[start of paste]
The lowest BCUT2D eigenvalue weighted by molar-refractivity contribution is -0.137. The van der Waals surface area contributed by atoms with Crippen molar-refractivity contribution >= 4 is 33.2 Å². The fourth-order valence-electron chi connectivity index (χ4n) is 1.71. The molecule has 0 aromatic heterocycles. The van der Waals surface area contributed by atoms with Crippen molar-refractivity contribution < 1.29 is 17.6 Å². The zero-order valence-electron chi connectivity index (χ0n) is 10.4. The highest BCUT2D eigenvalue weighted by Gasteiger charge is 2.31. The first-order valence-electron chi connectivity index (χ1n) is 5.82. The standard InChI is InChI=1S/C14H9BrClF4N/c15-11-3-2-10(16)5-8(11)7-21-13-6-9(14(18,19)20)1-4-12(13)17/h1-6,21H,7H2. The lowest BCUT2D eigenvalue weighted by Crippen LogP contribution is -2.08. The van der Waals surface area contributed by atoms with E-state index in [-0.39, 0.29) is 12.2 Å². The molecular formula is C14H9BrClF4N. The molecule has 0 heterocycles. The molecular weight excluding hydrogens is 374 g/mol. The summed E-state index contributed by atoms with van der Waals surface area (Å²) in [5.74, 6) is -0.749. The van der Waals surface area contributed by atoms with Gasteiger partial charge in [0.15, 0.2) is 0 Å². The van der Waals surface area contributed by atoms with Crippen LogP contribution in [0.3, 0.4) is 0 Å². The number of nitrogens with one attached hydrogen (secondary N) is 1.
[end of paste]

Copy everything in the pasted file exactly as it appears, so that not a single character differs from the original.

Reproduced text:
The lowest BCUT2D eigenvalue weighted by molar-refractivity contribution is -0.137. The van der Waals surface area contributed by atoms with Crippen molar-refractivity contribution >= 4 is 33.2 Å². The fourth-order valence-electron chi connectivity index (χ4n) is 1.71. The molecule has 0 aromatic heterocycles. The van der Waals surface area contributed by atoms with Crippen molar-refractivity contribution < 1.29 is 17.6 Å². The zero-order valence-electron chi connectivity index (χ0n) is 10.4. The highest BCUT2D eigenvalue weighted by Gasteiger charge is 2.31. The first-order valence-electron chi connectivity index (χ1n) is 5.82. The standard InChI is InChI=1S/C14H9BrClF4N/c15-11-3-2-10(16)5-8(11)7-21-13-6-9(14(18,19)20)1-4-12(13)17/h1-6,21H,7H2. The lowest BCUT2D eigenvalue weighted by Crippen LogP contribution is -2.08. The van der Waals surface area contributed by atoms with E-state index in [-0.39, 0.29) is 12.2 Å². The molecular formula is C14H9BrClF4N. The molecule has 0 heterocycles. The molecular weight excluding hydrogens is 374 g/mol. The summed E-state index contributed by atoms with van der Waals surface area (Å²) in [5.74, 6) is -0.749. The van der Waals surface area contributed by atoms with Gasteiger partial charge in [0.15, 0.2) is 0 Å². The van der Waals surface area contributed by atoms with Crippen LogP contribution in [0.3, 0.4) is 0 Å². The number of nitrogens with one attached hydrogen (secondary N) is 1.